אי נמי כיון דהוא לא חטא וממוניה הוא דאזיק לא חמיר מילתא עילויה ובעי משכוניה Alternatively, it could be reasoned that since he himself did not sin but rather it is his property, i.e., his ox, that caused the damage, he does not treat the matter seriously enough, and therefore the court needs to repossess property from him to ensure payment.
א"ל שבקן אסתגר בקמייתא: Rav Naḥman said to him: Leave me alone. I am still stuck on the first question and have no solution, so you must not raise further difficult questions.
ת"ר שאלו בחזקת תם ונמצא מועד בעלים משלמין חצי נזק ושואל משלם חצי נזק The Sages taught: Even though one who borrows an ox from another is generally responsible for damage that it causes, if he borrowed it on the presumption that it was innocuous and it gored and caused damage, and it was then found to be forewarned, the owner pays half the cost of the damage and the borrower pays half the cost of the damage.
הועד בבית שואל והחזירו לבעלים בעלים משלמין חצי נזק ושואל פטור מכלום If the ox was rendered forewarned in the house of the borrower, i.e., it gored three times while in his possession, and he was warned in court, and he then returned it to the owner and it subsequently gored, the owner pays half the cost of the damage, as with regard to him it is still considered innocuous, having become forewarned while not in his custody, and the borrower is exempt from paying any compensation, since the ox is no longer in his custody.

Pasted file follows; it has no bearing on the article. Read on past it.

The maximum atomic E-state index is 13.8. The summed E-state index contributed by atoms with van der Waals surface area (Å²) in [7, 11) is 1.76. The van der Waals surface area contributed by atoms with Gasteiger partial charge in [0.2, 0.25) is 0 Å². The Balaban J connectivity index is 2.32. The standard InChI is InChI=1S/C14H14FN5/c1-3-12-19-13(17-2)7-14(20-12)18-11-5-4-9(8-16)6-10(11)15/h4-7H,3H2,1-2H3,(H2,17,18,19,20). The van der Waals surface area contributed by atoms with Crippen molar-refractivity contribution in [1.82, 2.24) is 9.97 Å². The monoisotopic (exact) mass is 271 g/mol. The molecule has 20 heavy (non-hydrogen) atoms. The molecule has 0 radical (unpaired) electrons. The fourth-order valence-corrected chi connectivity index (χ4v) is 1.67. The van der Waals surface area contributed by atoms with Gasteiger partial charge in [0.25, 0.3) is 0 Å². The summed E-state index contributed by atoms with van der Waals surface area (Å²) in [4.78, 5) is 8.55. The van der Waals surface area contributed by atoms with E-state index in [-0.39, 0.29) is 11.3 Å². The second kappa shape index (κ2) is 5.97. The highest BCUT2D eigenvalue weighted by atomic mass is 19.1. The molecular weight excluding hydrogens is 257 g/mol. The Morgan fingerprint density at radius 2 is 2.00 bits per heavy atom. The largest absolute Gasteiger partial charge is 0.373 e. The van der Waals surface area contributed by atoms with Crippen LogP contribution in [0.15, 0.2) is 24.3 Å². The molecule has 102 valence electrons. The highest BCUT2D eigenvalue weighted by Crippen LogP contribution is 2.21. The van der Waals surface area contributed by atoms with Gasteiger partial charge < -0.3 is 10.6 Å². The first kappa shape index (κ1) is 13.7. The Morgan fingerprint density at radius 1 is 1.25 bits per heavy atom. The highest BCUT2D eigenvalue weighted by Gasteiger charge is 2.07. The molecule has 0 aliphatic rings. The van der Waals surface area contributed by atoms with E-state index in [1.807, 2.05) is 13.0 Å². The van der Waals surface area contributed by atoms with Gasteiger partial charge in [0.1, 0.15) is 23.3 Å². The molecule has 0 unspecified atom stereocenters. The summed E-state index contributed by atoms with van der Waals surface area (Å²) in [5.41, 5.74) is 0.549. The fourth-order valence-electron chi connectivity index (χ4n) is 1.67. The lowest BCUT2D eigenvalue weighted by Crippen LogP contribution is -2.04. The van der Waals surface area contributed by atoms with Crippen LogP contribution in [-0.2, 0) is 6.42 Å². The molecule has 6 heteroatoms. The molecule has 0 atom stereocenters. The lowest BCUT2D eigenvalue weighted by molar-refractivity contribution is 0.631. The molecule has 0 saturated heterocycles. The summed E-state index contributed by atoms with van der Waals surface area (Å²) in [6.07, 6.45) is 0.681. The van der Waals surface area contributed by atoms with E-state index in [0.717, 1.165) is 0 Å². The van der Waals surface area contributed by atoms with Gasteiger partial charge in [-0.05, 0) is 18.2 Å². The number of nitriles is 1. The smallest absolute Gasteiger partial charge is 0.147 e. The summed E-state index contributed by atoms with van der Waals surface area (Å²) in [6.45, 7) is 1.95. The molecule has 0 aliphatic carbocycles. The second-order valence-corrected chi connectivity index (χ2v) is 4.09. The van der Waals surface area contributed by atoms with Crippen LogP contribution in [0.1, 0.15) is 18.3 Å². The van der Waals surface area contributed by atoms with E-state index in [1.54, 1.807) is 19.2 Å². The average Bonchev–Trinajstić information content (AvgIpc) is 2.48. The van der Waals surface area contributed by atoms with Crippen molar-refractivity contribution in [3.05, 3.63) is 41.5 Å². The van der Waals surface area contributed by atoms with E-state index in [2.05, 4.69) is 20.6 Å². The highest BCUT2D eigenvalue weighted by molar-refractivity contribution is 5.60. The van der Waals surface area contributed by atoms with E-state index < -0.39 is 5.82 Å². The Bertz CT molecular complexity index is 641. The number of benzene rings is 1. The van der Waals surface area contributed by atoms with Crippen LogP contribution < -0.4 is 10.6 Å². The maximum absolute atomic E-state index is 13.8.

אמר מר שאלו בחזקת תם ונמצא מועד בעלים משלמין חצי נזק ושואל חצי נזק ואמאי לימא ליה תורא שאילי אריא לא שאילי The Master said in the baraita: If one borrowed the ox on the presumption that it was innocuous and it was found to be forewarned, the owner pays half the cost of the damage and the borrower pays half the cost of the damage. The Gemara asks: But why should the borrower pay at all? Let him say to the owner: I borrowed an ox; I did not borrow a lion. I did not accept responsibility for safeguarding a forewarned ox, which behaves violently like a lion.